I savor the traditions and festivities surrounding Christmas, but in quiet early-morning moments, I meditate on the names of Jesus. “These will be his royal titles: Wonderful Counselor, Mighty God, Everlasting Father, Prince of Peace.” (Isaiah 9:6)
In the original Hebrew language, the word translated “wonderful” meant something “out of the ordinary, beyond human explanation.” The Hebrew word for “Counselor” painted a picture of a king giving counsel to his people.
That’s our Jesus! He’s our out-of-the-ordinary, beyond human explanation king who counsels us in the way we should live and the path we should take because He truly cares about us.
No problem we face puzzles or stumps Jesus.
We might feel confused and clueless about a particular issue or relationship, but He knows the best solution and how to achieve the best outcome. He also knows not to rush toward quick fixes but to work according to a timetable that’s never too early or too late.
Our Wonderful Counselor is always accessible, even in the wee hours of the night when worries wake us.
I’ve met with professional counselors several times over the past few years. Doing so always required calling ahead to schedule an appointment. Not so with Jesus.
We can call His name with complete confidence that He’ll respond. He’s never too busy to give us His undivided attention. Call waiting and voice mail aren’t a thing for Him.
Jesus, the Wonderful Counselor, has big shoulders.
We can tell Him anything knowing it’s never too big a burden for Him to bear. We can spill our hearts with no fear of Him shaking His head in disbelief. We might feel like a hot mess, but He never sees us as a hopeless cause.
Our Wonderful Counselor never had to take training to earn a counseling degree because He is wisdom personified. (James 1:5)
His listening skills are second to none, He always knows what to say, and He always speaks truth for our good even though we might not want to hear it.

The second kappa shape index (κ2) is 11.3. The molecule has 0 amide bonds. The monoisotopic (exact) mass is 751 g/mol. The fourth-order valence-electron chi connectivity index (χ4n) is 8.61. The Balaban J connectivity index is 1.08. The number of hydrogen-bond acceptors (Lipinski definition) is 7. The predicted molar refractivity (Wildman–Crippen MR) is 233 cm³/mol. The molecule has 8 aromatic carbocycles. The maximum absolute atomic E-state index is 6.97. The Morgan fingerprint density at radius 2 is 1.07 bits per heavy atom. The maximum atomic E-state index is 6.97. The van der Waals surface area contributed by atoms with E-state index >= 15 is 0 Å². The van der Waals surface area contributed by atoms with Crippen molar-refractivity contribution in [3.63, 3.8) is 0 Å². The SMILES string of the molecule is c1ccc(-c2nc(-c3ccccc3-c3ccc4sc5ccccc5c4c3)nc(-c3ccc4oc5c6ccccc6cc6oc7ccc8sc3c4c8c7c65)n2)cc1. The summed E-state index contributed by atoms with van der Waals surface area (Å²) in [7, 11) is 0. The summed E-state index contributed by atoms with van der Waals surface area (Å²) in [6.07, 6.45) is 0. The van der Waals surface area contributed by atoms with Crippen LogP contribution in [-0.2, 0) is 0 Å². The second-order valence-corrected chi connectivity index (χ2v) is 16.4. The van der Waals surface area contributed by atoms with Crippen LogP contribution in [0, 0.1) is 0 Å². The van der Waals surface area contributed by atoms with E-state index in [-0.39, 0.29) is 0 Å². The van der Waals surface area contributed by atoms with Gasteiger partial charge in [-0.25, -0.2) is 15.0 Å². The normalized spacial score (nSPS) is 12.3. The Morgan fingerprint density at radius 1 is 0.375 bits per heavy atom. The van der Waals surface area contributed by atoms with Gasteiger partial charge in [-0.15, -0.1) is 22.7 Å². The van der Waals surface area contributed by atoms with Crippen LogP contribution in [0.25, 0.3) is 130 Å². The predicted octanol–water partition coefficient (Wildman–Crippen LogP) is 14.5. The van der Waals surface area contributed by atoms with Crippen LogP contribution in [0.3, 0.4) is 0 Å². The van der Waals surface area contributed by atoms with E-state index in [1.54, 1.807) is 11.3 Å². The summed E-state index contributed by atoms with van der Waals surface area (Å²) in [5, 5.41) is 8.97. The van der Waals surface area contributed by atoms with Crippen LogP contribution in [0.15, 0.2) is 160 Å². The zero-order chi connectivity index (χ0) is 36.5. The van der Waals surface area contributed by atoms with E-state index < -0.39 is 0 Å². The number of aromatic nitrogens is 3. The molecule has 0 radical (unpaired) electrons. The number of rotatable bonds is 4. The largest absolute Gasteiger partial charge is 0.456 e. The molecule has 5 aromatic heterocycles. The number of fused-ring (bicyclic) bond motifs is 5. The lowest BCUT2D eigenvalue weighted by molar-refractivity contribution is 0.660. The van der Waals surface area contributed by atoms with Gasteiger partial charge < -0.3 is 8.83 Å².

Find a few quiet moments amidst the busyness of this season and ponder Jesus’ name, Wonderful Counselor. Then leave a comment to tell us which aspect of His role as counselor resonates most with you.
May I pray for you?
Wonderful Counselor, we praise You as the out-of-the-ordinary, beyond human explanation king who counsels us, Your children. We are grateful that You’re always ready and willing to listen to us, and You always know how to respond. Help us trust Your wisdom and follow Your counsel knowing You have our best interest in mind. In Jesus’ name, amen.”
You received this email because you subscribed at some time in the past–at one of my speaking events, online, or in a giveaway contest.
Life becomes less stressful when we surrender our desire for control, especially when we’re hoping to achieve a specific outcome. I’ve learned that lesson more than once, but the most memorable happened upon the release of my first book—10 Minute Time Outs for Moms. It was 2005, and I’d been scheduled for my first television interview on “100 Huntley Street.”
There’s a three-hour time difference between British Columbia and Ontario. When I woke up in Burlington that morning, the alarm clock said it was 5:30 AM, but my body said it was 2:30 AM. I rolled out of bed with a pounding heart and a knotted stomach. Between fatigue and the fear of failure, I fell into a pit of serious self-doubt.
You’ve gotta wow the host and woo the audience, so get it together, girl. I thought. Don’t bomb this opportunity or your publisher will lose faith in you, and any hopes of another book contract will go down the drain. You’ve got to get this right or else.
As if on cue, the lyrics to a popular worship song popped into my mind: “Jesus commands my destiny.”
The words helped me refocus. “Give up your desire for control,” they whispered. “Today’s outcome and your future don’t depend solely on you. Do your best, but ultimately Jesus commands your destiny.”
I’d heard this truth before, but never so pointed. In that aha moment, I realized my future as an author or Bible teacher didn’t depend on whether I aced the interview. My responsibility was to be faithful: engage with the host, answer the questions as best I could, and surrender my desire for control to the One ultimately in control.
The realization lifted a huge weight from my shoulders then, and it continues to encourage me eighteen years later. Trying to control my circumstances to achieve a desired outcome stems from pride and leads to stress. But giving up my desire for control and surrendering every detail of my life, both small and large, to the LORD frees me to rest in His care and purposes.
How about you? Are you carrying the weight of trying to control your circumstances to achieve a desired outcome? If so, how’s that working for you?
Daniel 5:23 says that God gives us the breath of life and controls our destiny. Understanding this truth and living from it changes everything. It sets us free from that innate desire to control our circumstances to achieve a desired end, it protects us from the stress that results when we try to control, and it gives us the freedom to rest in God’s care, wisdom, and sovereignty.